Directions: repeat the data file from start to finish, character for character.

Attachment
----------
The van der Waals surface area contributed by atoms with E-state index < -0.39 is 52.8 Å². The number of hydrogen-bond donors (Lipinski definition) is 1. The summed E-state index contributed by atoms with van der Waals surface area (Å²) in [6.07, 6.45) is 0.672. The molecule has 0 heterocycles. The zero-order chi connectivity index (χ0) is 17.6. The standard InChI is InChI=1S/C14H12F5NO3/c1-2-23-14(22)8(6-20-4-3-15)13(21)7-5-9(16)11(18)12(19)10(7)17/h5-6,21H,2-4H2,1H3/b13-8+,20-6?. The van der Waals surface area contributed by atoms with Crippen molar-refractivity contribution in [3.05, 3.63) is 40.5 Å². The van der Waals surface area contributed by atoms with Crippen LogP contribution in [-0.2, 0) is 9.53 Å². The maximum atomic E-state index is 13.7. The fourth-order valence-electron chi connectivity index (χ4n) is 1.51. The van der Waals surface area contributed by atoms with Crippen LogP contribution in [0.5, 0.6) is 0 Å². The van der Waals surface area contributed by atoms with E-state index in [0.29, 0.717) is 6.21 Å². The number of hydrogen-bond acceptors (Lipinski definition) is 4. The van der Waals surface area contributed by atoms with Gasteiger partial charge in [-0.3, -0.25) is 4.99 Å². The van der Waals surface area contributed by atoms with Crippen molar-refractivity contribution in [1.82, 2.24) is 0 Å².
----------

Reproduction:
The van der Waals surface area contributed by atoms with E-state index < -0.39 is 52.8 Å². The number of hydrogen-bond donors (Lipinski definition) is 1. The summed E-state index contributed by atoms with van der Waals surface area (Å²) in [6.07, 6.45) is 0.672. The molecule has 0 heterocycles. The zero-order chi connectivity index (χ0) is 17.6. The standard InChI is InChI=1S/C14H12F5NO3/c1-2-23-14(22)8(6-20-4-3-15)13(21)7-5-9(16)11(18)12(19)10(7)17/h5-6,21H,2-4H2,1H3/b13-8+,20-6?. The van der Waals surface area contributed by atoms with Crippen molar-refractivity contribution in [3.05, 3.63) is 40.5 Å². The van der Waals surface area contributed by atoms with Crippen LogP contribution in [-0.2, 0) is 9.53 Å². The maximum atomic E-state index is 13.7. The fourth-order valence-electron chi connectivity index (χ4n) is 1.51. The van der Waals surface area contributed by atoms with Crippen LogP contribution in [0.5, 0.6) is 0 Å². The van der Waals surface area contributed by atoms with E-state index in [0.29, 0.717) is 6.21 Å². The number of hydrogen-bond acceptors (Lipinski definition) is 4. The van der Waals surface area contributed by atoms with Gasteiger partial charge in [-0.3, -0.25) is 4.99 Å². The van der Waals surface area contributed by atoms with Crippen molar-refractivity contribution in [1.82, 2.24) is 0 Å².